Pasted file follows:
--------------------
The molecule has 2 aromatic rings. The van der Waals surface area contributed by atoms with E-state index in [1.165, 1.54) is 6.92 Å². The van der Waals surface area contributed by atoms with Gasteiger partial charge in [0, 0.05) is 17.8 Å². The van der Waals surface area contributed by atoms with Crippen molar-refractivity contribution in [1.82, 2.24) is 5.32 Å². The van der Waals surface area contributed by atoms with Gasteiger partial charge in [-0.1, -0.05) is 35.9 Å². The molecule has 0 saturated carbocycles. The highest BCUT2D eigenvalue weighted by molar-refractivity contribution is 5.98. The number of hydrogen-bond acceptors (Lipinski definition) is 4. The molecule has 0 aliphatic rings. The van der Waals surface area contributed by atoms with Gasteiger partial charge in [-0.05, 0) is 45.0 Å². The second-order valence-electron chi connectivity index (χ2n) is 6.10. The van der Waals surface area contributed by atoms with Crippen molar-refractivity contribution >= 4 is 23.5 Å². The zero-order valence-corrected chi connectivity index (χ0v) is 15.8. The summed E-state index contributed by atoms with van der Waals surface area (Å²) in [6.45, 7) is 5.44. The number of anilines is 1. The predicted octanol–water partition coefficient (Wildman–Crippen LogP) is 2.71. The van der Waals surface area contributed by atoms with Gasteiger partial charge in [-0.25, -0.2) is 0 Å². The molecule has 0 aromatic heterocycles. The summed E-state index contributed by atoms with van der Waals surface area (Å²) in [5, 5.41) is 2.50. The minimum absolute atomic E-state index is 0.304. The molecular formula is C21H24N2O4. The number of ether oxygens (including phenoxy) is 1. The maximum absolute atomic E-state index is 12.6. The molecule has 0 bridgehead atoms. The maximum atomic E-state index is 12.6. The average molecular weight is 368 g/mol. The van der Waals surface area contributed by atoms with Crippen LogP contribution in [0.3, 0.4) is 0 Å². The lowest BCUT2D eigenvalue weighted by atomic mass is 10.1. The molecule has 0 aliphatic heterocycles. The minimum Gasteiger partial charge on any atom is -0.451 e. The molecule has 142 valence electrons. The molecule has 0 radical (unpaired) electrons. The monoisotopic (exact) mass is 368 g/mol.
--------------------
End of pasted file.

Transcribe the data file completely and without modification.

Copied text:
The molecule has 2 aromatic rings. The van der Waals surface area contributed by atoms with E-state index in [1.165, 1.54) is 6.92 Å². The van der Waals surface area contributed by atoms with Gasteiger partial charge in [0, 0.05) is 17.8 Å². The van der Waals surface area contributed by atoms with Crippen molar-refractivity contribution in [1.82, 2.24) is 5.32 Å². The van der Waals surface area contributed by atoms with Gasteiger partial charge in [-0.1, -0.05) is 35.9 Å². The molecule has 0 saturated carbocycles. The highest BCUT2D eigenvalue weighted by molar-refractivity contribution is 5.98. The number of hydrogen-bond acceptors (Lipinski definition) is 4. The molecule has 0 aliphatic rings. The van der Waals surface area contributed by atoms with Gasteiger partial charge in [-0.05, 0) is 45.0 Å². The second-order valence-electron chi connectivity index (χ2n) is 6.10. The van der Waals surface area contributed by atoms with Crippen molar-refractivity contribution >= 4 is 23.5 Å². The zero-order valence-corrected chi connectivity index (χ0v) is 15.8. The summed E-state index contributed by atoms with van der Waals surface area (Å²) in [6.45, 7) is 5.44. The number of anilines is 1. The predicted octanol–water partition coefficient (Wildman–Crippen LogP) is 2.71. The van der Waals surface area contributed by atoms with Gasteiger partial charge in [-0.25, -0.2) is 0 Å². The molecule has 0 aromatic heterocycles. The summed E-state index contributed by atoms with van der Waals surface area (Å²) in [5, 5.41) is 2.50. The minimum absolute atomic E-state index is 0.304. The molecular formula is C21H24N2O4. The number of ether oxygens (including phenoxy) is 1. The maximum absolute atomic E-state index is 12.6. The molecule has 0 bridgehead atoms. The maximum atomic E-state index is 12.6. The average molecular weight is 368 g/mol. The van der Waals surface area contributed by atoms with Crippen LogP contribution in [0.3, 0.4) is 0 Å². The lowest BCUT2D eigenvalue weighted by atomic mass is 10.1. The molecule has 0 aliphatic heterocycles. The minimum Gasteiger partial charge on any atom is -0.451 e. The molecule has 142 valence electrons. The molecule has 0 radical (unpaired) electrons. The monoisotopic (exact) mass is 368 g/mol.